We begin today with Miriam – the older sister of Moses.
Most people of faith have at least heard the name of Moses. They can probably recollect stories taught them in their childhood of Moses and the burning bush, or Moses as the one who splits the Red Sea to lead the people Israel out of captivity from Egypt, or Moses who leads the people through the wilderness in quest of the Promised Land, or Moses who calls on God to rain down manna from heaven, or Moses who hits his staff against the stone to cause a well to spring up to give the people water for their thirst. But do you know the name of Miriam? If not, go back and listen again to James Brown: This is Moses’ world. This is Moses’ world. But it wouldn’t be nothing, nothing without Miriam.
To understand the significance of Miriam’s role, you have to know the context in which Miriam makes her first appearance.
The Hebrew people of Israel were held in captivity – they were slaves – to the Egyptians. They were at the mercy (or the lack thereof) of the Pharaoh and the Egyptian people. The Pharaoh was becoming increasingly concerned about the power of these foreigners living in his land. Though the people Israel had little if any rights, and though they were seen as an inferior race, the quantity of the Israelites was increasing in rapid fashion. The Pharaoh would have just as much assumed full genocide – to completely kill every one of the Israelites. Yet, because of an increasing number of births among the Israelites, Pharaoh was becoming more and more concerned that the Hebrew people would propagate to such high numbers that they would out power the Egyptians. Yes, even some 3500 years ago, national leaders grew weary of foreigners having too much power.
To try and keep the Israelites from growing too strong in number, the Pharaoh instructs some of the mid-wives who were helping to deliver the Hebrew babies to kill all newborn males. The mid-wives could enact this practice without drawing too much attention to the Pharaoh’s purpose, as they could write off the deaths as accidental. The mid-wives said they would do as the Pharaoh had ordered, but instead, in private, they refused to enforce his practice. Instead of killing the newborn males, they came back to the Pharaoh and told him the Hebrew women were too diligent in delivering their babies, and that the newborns were already born by the time they were able to show up to assist. Thus, they couldn’t by accident – or on purpose – kill the children without it being obvious.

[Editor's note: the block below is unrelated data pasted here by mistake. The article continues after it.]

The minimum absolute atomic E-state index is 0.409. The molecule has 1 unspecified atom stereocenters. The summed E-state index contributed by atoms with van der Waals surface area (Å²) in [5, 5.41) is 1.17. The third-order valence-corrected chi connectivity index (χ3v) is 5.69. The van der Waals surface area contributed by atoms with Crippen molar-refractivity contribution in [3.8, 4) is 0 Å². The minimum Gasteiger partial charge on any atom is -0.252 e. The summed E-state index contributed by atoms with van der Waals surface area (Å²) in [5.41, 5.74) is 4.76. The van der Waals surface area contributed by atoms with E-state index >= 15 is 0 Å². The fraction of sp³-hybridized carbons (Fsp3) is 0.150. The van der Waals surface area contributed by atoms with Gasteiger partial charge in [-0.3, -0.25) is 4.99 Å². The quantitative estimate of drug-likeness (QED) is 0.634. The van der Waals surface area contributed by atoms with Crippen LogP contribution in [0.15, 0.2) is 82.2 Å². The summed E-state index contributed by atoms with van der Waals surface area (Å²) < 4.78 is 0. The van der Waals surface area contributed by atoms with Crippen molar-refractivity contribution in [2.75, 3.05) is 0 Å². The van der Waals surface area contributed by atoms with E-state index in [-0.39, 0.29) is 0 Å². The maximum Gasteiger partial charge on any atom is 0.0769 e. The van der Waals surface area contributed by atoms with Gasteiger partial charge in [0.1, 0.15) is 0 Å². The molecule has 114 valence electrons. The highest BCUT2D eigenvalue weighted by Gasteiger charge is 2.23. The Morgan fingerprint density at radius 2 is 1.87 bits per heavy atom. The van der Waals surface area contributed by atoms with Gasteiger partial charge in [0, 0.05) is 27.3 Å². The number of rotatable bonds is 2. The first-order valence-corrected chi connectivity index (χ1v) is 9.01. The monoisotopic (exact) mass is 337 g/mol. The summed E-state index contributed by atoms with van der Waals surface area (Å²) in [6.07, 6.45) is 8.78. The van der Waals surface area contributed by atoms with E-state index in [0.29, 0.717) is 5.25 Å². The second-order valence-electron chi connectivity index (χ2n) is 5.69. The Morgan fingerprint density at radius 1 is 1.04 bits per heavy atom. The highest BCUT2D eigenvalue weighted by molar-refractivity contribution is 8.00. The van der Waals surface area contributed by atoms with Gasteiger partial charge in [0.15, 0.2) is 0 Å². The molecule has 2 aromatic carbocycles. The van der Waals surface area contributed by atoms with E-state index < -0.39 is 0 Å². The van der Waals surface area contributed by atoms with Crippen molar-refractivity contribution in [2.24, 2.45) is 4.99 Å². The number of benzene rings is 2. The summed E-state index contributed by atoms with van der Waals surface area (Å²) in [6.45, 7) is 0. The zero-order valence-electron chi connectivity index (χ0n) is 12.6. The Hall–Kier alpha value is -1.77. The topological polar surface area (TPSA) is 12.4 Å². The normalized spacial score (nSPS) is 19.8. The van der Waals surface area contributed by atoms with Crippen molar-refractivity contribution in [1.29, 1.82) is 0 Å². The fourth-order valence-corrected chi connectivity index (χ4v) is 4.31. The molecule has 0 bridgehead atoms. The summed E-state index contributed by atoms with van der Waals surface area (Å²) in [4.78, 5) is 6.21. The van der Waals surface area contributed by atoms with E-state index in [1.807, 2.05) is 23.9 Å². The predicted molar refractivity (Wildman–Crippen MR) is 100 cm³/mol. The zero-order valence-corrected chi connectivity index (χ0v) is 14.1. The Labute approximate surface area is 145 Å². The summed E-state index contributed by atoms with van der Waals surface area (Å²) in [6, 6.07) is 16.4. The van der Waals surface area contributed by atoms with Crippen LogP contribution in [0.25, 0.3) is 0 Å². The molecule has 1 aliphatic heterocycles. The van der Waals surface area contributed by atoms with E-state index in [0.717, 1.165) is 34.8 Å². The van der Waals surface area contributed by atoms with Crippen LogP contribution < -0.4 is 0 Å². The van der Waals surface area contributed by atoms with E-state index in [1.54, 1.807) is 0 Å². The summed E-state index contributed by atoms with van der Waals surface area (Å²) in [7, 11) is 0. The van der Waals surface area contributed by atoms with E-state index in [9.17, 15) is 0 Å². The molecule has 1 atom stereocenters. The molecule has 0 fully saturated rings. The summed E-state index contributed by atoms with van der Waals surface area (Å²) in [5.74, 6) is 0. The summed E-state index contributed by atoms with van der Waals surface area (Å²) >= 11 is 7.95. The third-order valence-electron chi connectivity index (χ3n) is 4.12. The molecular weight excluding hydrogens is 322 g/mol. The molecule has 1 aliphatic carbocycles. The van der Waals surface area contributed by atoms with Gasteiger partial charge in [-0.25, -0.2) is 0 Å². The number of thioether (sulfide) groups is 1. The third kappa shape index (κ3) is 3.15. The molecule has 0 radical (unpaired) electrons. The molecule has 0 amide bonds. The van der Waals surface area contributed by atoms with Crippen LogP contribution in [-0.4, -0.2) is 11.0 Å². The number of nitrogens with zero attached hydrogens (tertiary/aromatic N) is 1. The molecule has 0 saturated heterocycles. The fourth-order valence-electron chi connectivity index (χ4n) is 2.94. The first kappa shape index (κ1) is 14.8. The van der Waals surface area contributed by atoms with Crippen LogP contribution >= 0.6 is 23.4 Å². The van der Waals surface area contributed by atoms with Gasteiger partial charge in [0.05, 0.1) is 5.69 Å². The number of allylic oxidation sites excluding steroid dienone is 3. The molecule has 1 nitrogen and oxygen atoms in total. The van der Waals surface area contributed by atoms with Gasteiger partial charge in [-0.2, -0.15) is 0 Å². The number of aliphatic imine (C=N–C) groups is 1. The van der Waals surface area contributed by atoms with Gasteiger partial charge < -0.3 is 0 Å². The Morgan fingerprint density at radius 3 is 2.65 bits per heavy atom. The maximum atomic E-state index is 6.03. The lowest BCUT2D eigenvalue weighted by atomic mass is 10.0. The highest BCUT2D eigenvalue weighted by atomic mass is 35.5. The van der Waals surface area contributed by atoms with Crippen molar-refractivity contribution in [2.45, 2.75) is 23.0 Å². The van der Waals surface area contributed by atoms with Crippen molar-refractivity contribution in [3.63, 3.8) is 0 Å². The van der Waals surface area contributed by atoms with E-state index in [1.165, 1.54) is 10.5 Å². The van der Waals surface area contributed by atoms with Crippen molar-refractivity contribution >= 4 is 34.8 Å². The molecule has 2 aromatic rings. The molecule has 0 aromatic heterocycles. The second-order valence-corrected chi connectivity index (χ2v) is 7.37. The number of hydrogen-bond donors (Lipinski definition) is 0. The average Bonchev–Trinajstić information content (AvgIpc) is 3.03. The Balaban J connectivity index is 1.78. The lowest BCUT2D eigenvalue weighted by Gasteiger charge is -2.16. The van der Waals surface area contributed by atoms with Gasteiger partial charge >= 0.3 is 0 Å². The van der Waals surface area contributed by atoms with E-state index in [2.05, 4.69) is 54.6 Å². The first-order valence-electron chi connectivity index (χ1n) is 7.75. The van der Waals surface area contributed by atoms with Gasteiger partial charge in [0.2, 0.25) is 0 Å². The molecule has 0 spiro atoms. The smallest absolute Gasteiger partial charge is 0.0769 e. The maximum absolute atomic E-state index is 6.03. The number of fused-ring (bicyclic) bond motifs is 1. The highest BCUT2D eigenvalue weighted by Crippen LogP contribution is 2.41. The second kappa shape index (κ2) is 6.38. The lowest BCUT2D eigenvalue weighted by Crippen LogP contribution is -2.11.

The Pharaoh wasn’t satisfied, and continued to grow all the more insecure about the growing population of the Israelites. So, he issued an all-points bulletin to the entire Egyptian population, commanding, “Every boy that is born to the Hebrews you shall throw into the Nile, but you shall let every girl live.”
This is the environment in which Miriam is living. She’s an enslaved young female – perhaps a preteen – living in a foreign land under an oppressive god-like dictator who has ordered that every newborn male shall be killed and thrown into the river.
In Miriam’s household, a newborn male is born. Verse 2 in today’s text tells us that the mother (whose name is Jochebed) hides the baby for three months. She kept her newborn a secret from the Egyptians for three months, as long as she could. “When she could hide him no longer, she got a papyrus basket for him, and plastered it with bitumen and pitch; she put the child in it and placed it among the reeds on the bank of the river.” … I mean, I guess she did technically put him in the Nile?
The mother is the first to go against the orders of the Pharaoh. She herself is tenacious in caring for a child the dictator would have wanted killed. Perhaps it is from her mother’s example where Miriam learns her persistence.
As the child is sitting in the basket on the river, Miriam, the sister, stood at a distance to see what would happen to him. Along came the daughter of Pharaoh, who was coming to the river to bathe. She saw the basket sitting in the river, and called her maid to bring the basket to her. When Pharaoh’s daughter opened the basket, she saw the infant, who was crying. We’re told that she had pity on him, and she said, “This must be one of the Hebrew’s children.”
Keep in mind, this is the Pharaoh’s daughter. Pharaoh is the one who has ordered that all male children of the Israelites should be killed. And yet, here, his daughter, acknowledging this is a male child of the Hebrew community, has pity on the child.
All of a sudden, Miriam shows up – she has stepped out of hiding and is now speaking directly to Pharaoh’s daughter. She says, “Shall I go and get you a nurse from the Hebrew women to nurse this child for you?”